'rick steves florence youtube' is an ongoing research project by David Addison stemming from the initial question: which two pieces of music would you like played at your funeral?
Submissions will be compiled and aim to inform a visual art project in 2018. Possible outcomes include a public exhibition, critical text(s), digital archive, printed publication or presentation within an audio format.
Please share with anyone you feel may be interested or benefit in somehow from tackling the question. A varied dataset of ages, locations, gender and cultural identities will help realise a more fully formed response and critical understanding. If you would like to discuss any aspects of the project in further detail then please get in touch at firstname.lastname@example.org
All submissions can be made anonymously, if contact details are provided then any personal data will be stored securely and if presented publically you will be consulted for consent before any distinguising information is released in a public facing format.
A 'song' here is defined as any piece of recorded music or other composition of sound, instrumental or otherwise. Please supply the performer(s) of your chosen version of the piece rather than original writer if different.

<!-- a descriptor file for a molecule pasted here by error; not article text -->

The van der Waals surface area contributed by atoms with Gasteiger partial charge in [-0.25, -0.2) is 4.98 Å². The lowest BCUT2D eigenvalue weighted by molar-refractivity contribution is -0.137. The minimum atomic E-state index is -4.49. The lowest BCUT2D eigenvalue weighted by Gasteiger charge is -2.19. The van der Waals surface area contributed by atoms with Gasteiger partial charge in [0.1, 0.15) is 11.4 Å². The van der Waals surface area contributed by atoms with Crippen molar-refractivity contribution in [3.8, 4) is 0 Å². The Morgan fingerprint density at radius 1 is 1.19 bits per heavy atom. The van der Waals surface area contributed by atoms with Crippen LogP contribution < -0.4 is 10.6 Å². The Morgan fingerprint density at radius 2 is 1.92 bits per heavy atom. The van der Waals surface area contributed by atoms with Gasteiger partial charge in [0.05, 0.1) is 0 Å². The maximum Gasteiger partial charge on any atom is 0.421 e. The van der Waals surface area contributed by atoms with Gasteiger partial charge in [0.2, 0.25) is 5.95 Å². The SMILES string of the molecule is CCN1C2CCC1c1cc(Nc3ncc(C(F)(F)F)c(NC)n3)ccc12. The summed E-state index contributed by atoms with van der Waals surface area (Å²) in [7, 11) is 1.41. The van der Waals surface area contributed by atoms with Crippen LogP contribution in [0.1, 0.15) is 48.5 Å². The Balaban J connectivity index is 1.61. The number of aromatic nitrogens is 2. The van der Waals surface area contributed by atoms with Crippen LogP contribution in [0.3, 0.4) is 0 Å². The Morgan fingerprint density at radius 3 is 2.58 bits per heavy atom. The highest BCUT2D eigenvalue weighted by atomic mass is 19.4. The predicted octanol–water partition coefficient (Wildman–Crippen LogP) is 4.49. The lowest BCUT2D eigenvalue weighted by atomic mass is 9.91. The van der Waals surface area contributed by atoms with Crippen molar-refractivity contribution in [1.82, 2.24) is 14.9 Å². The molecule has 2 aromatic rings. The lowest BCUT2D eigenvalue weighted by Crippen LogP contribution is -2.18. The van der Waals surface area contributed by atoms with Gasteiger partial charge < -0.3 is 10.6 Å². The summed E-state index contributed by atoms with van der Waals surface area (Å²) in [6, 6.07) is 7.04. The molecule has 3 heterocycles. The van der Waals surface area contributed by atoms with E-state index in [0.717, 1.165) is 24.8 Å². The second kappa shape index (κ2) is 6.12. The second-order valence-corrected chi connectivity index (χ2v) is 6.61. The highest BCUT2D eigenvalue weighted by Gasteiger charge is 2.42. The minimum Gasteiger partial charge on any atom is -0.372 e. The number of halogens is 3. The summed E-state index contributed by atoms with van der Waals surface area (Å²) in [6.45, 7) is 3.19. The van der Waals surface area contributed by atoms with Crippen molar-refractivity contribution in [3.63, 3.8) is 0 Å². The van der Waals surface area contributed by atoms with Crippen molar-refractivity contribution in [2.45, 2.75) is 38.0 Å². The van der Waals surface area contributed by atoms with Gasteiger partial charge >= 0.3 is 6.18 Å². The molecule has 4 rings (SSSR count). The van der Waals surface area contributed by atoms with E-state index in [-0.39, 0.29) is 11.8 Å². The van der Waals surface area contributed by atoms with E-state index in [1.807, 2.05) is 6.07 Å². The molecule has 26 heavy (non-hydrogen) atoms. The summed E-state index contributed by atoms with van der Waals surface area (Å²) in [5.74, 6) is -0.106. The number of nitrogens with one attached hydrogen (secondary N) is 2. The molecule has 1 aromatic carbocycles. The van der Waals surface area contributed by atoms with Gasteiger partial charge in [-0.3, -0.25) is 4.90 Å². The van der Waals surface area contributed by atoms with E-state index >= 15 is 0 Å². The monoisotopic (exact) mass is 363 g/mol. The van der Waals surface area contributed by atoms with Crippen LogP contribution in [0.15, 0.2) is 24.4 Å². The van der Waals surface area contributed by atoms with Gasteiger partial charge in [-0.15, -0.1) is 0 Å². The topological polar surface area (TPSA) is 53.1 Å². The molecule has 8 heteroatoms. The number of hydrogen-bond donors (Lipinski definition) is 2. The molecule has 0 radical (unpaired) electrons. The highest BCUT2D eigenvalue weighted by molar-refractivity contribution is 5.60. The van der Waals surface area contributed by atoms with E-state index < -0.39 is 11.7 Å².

In architecture, the Renaissance brought a return to the balanced domes, columns and arches of the ancient world. My Florence Hotel: Location, Location, Location . Join Rick on an unforgettable journey while he learns lessons, makes new discoveries, and shares his experiences working and traveling around the world… Read Rick's Blog . The quiet beauty and exquisite detail in these 500-year-old frescos can put even a busy tourist in a peaceful and reflective state of mind. Ruling the city, he ordered "bonfires of the vanities" — in which his followers would collect and burn jewelry, fleshy paintings anything — considered too modern, hedonistic, and humanistic. eBook , 2019. Her once-beautiful body has been scarred by the fires of her fasting and remorse. Rick steves paris 2020. Otherwise, you can try to reserve a time in person at a Duomo ticket office or at a ticket machine in the Duomo Museum lobby. And we'll do just that: gaze into the eyes of Michelangelo's David, enjoy Botticelli's Birth of Venus, delve into the 3-D wonders of Ghiberti's glorious bronze gates, appreciate Fra Angelico's serene beauty, and climb the dome that kicked off the Renaissance. Florence's Gothic cathedral has the third-longest nave in Christendom. I'm meeting my Florentine friend, Tommaso at I Fratellini — a venerable hole in the wall much loved among locals for its tasty sandwiches and wine sold by the glass. After spending a lifetime bringing statues to life, Michelangelo reflects tenderly upon his savior — looking down thoughtfully at what could be one of his final creations. The ground floor features the monk's paintings, along with some works by Fra Bartolomeo. The stars of the Florentine "Class of 1500" are all here: Leonardo da Vinci's Annunciation is exquisite. Fifteenth-century Florence was the home of the Renaissance and the birthplace of our modern world. Good luck if you want it well done. Brunelleschi's dome — which inspired those that follow from the Vatican to the US Capitol — showed how art and science could be combined to make beauty. Like our other Pocket guides, Pocket Florence is smaller than the complete guidebook (and in full color), but still offers our best sightseeing advice, a handful of self-guided city walks and museum tours, and a foldout map. The halls are lined with monk's cells, each with a single meditation-enhancing fresco. The church was built in Gothic times but rather than being capped by another spire, it was left with a gaping hole waiting for technology to catch up with the city's vision. And without the noise and distraction of cars, the architecture is easier to appreciate. More information Rick Steves' Europe - YouTube - YouTube This is the cell of Savonarola, the charismatic monk who, by giving fiery sermons denouncing the decadence of the Renaissance threw out the Medici and, for a time, turned the city into a theocracy. Tommaso: Yes, it is. see our FAQ. Even the Florentine painter Botticelli got caught up in this moralistic hysteria — tossing some of his own "decadent" paintings onto the fires of Savonarola. A block away is another monastery — with simpler cells than our hotel…but better art. The Uffizi's collection — displayed on one comfortable floor, takes you on a sweep through Italian art history from the 12th through the 17th century. Your key phrase is "Can I take a look?". David, a must-see on any visit to Florence, is always jammed with visitors. Rather than its church, it's the city hall — once the palace of the Medici family — that towers over the main square. It was expensive but the experience more than worth it. In about 1400, with the advent of Renaissance, man — now alert — begins to stand on his own, moving out of the shadow of the church. With a handful of other Michelangelo statues and a few other interesting sights, it makes for an uplifting visit that isn't overwhelming. Rick Steves Pocket Florence works best for people taking a short trip, or perhaps a return trip, to Florence. The Renaissance was an age of humanism. The good news: no Vatican-style mob scenes inside, and the museum is nowhere near as big as it is great. Wealthy merchant and banking families — like the Medici who ruled Florence for generations — showed their civic pride by commissioning splendid art. Sculptors, painters, and poets alike turned to ancient work for inspiration. Rick: From Florence? A satisfying way to wrap up an Oltrarno experience is to enjoy a Florentine steakhouse which any Italian meat lover knows means Chianina beef. When in Florence, I like to enjoy a quiet moment all alone with my buddy, David. The other side of Rick Steves He may seem like Mister Rogers. Posted on May 12, 2019 by Rick Steves. 1 VHS Rick Steves Best of Travels in Europe Great Britain (2001) Hosted by PBS's Rick Steves! While the Duomo's architecture and statues are impressive, the Baptistery, across from the Cathedral, is centuries older. The shepherd boy, David, sizes up the giant… thoughtful and self assured, he seems to be thinking, "I can take him." Artist: This is a 17th-century painting. Now, people realized that the best way to glorify God was not to bow down in church all day long, but to recognize their talents and to use them. Spain Get any books you like and read everywhere you want. Rick enjoys a front-row seat at its wild horse race - the venerable Palio - and marvel at cultural treasures from the days when Siena rivaled Florence for leadership of Tuscany. Turkey, ©2021 Rick Steves' Europe, Inc. | and eat very well…[oh, beautiful]… But first, a little background. +39 055-239-6096). Artisans, busy at work, offer a rare opportunity to see traditional craftsmanship in action. This spiffed-up 16th-century monastery offers a good mix of character and comfort. How old is this painting? This great collection features works by Giotto, Leonardo, Raphael, Caravaggio, Titian, and Michelangelo, and a roomful of Botticellis. This was where capitalism was replacing feudalism. Tommaso: Well, when you have a Chianina meat, you want to have some Chianti wine. Donatello's Mary Magdalene — carved out of wood — is provocative...shockingly realistic. The cathedral's claim to artistic fame is Brunelleschi's magnificent dome — the first Renaissance dome and the model for domes to follow. Florence was the center of it all — and for good reason. Botticelli's Primavera, or "Springtime," shows the Renaissance finally in full bloom. Rick: So, both of those, for four people? For a grand view into the cathedral from the base of the dome, a chance to see Brunelleschi's "dome-within-a-dome" construction, and a glorious Florence view from the top, climb 463 steps up the dome.